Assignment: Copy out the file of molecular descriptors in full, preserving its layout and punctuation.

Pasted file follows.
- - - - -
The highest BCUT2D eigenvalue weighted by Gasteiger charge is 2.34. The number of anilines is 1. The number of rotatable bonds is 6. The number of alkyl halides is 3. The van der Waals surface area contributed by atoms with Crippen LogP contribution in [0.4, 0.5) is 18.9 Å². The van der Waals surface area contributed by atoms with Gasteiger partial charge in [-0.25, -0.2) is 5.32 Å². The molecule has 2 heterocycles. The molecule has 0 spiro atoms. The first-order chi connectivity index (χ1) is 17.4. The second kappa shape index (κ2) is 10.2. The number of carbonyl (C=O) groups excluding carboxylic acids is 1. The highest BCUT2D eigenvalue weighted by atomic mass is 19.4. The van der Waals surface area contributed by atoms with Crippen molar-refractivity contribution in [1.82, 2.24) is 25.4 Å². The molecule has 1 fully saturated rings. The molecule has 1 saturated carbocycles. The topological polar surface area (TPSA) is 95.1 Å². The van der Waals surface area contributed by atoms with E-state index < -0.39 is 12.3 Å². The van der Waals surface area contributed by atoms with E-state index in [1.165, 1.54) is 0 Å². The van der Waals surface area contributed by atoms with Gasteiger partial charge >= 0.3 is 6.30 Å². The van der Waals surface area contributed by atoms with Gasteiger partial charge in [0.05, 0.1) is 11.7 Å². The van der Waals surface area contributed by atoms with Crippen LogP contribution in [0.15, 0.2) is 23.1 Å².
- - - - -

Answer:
The highest BCUT2D eigenvalue weighted by Gasteiger charge is 2.34. The number of anilines is 1. The number of rotatable bonds is 6. The number of alkyl halides is 3. The van der Waals surface area contributed by atoms with Crippen LogP contribution in [0.4, 0.5) is 18.9 Å². The van der Waals surface area contributed by atoms with Gasteiger partial charge in [-0.25, -0.2) is 5.32 Å². The molecule has 2 heterocycles. The molecule has 0 spiro atoms. The first-order chi connectivity index (χ1) is 17.4. The second kappa shape index (κ2) is 10.2. The number of carbonyl (C=O) groups excluding carboxylic acids is 1. The highest BCUT2D eigenvalue weighted by atomic mass is 19.4. The van der Waals surface area contributed by atoms with Crippen molar-refractivity contribution in [1.82, 2.24) is 25.4 Å². The molecule has 1 fully saturated rings. The molecule has 1 saturated carbocycles. The topological polar surface area (TPSA) is 95.1 Å². The van der Waals surface area contributed by atoms with E-state index < -0.39 is 12.3 Å². The van der Waals surface area contributed by atoms with E-state index in [1.165, 1.54) is 0 Å². The van der Waals surface area contributed by atoms with Gasteiger partial charge >= 0.3 is 6.30 Å². The van der Waals surface area contributed by atoms with Gasteiger partial charge in [0.05, 0.1) is 11.7 Å². The van der Waals surface area contributed by atoms with Crippen LogP contribution in [0.15, 0.2) is 23.1 Å².